In case you were wondering how large airlines go about the business merging and the thousands of changes large and small included in such an undertaking, let’s just say it’s not unlike making a sausage. Here is the latest on the proposed union between American and US Airways which was announced, appropriately enough, back on Valentine’s Day.
Hear airfare analyst Rick Seaney get to the meat of the matter:
US Airways, United Codeshares Disappear Jan. 1
One of the bigger changes I see coming involves US Airways. At the moment, it is a member of the Star Alliance airline partnership which also includes United Airlines (American is a member of the Oneworld partnership along with British Airways, Qantas and more).
According to the huge volume of flight data that crosses my desk each day, as of January 2014, many of the codeshare flights that US Airways and United currently team up for will go away. This represents about a million tickets flown last year according to our analysis of figures from the government’s Bureau of Transportation Statistics.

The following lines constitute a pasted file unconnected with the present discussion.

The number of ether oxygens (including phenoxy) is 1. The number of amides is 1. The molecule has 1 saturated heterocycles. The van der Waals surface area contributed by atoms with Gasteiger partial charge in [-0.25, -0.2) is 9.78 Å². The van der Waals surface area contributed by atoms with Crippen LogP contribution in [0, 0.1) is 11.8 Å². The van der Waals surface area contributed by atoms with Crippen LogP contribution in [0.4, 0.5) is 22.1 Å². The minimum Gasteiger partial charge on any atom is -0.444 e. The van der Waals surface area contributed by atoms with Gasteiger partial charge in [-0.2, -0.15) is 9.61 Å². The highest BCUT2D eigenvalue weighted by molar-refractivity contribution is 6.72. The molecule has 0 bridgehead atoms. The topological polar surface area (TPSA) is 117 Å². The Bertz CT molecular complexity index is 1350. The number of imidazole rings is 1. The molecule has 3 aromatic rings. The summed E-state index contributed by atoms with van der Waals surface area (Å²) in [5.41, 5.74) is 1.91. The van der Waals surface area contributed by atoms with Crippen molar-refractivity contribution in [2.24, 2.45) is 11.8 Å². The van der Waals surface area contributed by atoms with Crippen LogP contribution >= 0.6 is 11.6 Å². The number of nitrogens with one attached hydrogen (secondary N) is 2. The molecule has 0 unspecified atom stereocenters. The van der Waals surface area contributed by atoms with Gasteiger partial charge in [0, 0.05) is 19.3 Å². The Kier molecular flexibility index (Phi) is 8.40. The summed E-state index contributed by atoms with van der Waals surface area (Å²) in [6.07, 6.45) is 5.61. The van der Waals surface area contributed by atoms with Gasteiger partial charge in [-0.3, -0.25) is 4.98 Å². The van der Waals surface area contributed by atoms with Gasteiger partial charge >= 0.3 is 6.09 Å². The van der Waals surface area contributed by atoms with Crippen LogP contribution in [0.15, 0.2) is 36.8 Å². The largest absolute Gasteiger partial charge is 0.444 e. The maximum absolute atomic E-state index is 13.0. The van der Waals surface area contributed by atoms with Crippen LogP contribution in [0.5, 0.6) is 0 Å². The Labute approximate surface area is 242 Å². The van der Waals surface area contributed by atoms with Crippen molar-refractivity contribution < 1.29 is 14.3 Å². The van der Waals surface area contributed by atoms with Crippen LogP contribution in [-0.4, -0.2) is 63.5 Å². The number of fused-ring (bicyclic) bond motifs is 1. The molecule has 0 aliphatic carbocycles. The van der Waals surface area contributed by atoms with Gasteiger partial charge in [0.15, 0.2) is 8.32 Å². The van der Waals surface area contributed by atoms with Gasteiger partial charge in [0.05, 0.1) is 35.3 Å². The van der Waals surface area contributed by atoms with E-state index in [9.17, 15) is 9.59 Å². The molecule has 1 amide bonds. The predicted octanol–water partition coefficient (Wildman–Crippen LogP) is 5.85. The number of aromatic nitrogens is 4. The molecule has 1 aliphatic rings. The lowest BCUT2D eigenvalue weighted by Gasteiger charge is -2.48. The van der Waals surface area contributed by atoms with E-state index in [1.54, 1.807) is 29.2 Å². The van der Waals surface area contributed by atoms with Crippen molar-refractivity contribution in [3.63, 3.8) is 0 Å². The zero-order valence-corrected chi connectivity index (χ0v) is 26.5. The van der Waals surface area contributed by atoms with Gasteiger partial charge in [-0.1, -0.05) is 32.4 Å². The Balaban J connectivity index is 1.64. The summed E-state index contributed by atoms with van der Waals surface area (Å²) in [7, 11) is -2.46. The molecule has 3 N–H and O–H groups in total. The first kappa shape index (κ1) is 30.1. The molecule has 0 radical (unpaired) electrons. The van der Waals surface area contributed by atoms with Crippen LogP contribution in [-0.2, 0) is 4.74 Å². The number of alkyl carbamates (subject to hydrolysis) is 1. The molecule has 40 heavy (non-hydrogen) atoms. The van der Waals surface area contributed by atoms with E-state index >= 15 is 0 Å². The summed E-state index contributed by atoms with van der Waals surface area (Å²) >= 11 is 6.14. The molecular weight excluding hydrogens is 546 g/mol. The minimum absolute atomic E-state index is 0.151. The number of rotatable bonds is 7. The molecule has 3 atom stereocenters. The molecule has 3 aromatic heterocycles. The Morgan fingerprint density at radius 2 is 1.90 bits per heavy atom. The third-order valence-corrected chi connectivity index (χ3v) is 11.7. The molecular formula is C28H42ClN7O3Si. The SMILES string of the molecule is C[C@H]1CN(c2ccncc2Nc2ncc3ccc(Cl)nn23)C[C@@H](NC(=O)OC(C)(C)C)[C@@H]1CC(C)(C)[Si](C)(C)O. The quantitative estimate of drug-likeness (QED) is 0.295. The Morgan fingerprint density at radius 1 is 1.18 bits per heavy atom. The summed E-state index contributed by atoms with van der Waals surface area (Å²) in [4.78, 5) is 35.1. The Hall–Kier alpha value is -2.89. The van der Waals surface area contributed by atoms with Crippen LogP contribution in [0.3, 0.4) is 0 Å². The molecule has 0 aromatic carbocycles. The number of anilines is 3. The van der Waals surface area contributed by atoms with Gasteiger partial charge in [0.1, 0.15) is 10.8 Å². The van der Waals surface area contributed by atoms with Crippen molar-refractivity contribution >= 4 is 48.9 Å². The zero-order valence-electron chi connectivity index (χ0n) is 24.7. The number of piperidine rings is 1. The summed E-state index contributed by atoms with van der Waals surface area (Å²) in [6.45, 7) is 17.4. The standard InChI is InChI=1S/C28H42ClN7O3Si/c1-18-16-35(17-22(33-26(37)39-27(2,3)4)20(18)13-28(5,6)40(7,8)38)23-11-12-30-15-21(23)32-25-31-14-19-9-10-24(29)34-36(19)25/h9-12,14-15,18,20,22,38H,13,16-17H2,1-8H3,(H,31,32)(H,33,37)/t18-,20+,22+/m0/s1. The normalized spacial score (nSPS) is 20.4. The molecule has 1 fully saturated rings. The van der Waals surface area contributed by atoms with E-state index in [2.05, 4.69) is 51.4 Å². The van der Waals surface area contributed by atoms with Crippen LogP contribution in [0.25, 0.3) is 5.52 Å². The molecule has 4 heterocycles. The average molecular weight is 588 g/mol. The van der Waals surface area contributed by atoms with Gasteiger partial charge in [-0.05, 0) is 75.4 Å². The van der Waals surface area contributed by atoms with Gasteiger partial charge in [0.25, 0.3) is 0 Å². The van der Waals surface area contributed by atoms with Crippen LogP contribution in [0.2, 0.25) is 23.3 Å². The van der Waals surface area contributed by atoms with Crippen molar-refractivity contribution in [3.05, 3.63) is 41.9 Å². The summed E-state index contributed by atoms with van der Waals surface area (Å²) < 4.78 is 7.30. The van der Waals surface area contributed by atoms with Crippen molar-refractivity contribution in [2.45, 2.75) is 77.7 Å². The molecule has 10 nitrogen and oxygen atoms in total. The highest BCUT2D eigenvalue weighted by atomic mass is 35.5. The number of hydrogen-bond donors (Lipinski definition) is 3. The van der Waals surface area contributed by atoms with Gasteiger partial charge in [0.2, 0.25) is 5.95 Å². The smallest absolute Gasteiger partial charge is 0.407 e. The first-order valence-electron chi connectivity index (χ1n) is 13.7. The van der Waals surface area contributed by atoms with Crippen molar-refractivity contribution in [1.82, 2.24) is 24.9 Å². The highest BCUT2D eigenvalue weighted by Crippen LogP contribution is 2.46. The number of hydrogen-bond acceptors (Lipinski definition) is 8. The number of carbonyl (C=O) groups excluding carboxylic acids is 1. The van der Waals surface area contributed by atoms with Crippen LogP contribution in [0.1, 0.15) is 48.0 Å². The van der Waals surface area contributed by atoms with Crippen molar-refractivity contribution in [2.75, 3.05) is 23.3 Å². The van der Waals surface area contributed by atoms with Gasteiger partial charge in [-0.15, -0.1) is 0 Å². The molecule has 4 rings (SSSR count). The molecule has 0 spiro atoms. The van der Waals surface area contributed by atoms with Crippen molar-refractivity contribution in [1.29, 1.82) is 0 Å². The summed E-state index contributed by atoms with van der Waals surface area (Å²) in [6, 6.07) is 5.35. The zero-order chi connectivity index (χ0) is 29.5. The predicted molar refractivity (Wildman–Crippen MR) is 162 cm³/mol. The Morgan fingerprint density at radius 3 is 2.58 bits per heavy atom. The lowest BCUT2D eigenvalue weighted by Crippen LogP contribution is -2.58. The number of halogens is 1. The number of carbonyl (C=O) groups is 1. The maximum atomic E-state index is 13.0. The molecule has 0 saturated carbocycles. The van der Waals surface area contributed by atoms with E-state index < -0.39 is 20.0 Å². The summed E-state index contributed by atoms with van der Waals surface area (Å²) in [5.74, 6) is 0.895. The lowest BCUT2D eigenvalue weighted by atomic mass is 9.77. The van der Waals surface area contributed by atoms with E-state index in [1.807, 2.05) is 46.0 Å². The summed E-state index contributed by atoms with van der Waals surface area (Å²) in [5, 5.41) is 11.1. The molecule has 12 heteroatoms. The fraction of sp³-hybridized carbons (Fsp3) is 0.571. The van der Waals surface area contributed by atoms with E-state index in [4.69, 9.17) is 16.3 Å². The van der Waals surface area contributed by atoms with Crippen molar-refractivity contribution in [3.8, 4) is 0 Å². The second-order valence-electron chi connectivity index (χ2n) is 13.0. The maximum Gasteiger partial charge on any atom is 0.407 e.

Passengers May Get Fewer Non-stops
What this means for passengers starting next year is fewer non-stops.
- US Airways passengers will lose about 540 non-stop routes flown by codeshare partner United
- United passengers will lose about 250 non-stop routes flown by codeshare partner US Airways
Example: Say I am a loyal United flyer and I want to travel from New York’s LaGuardia to Boston. Next year, I’d be out of luck for a non-stop. I’d have four alternatives:
- Hope that United hooks up with another carrier to provide these non-stops
- Hope that United starts flying this non-stop route itself
- Resign myself to flying this route on another carrier
- Resign myself to staying loyal and enduring the inconvenience of a connecting flight
At this point we don’t know for sure exactly how it will play out. All we know is change is coming.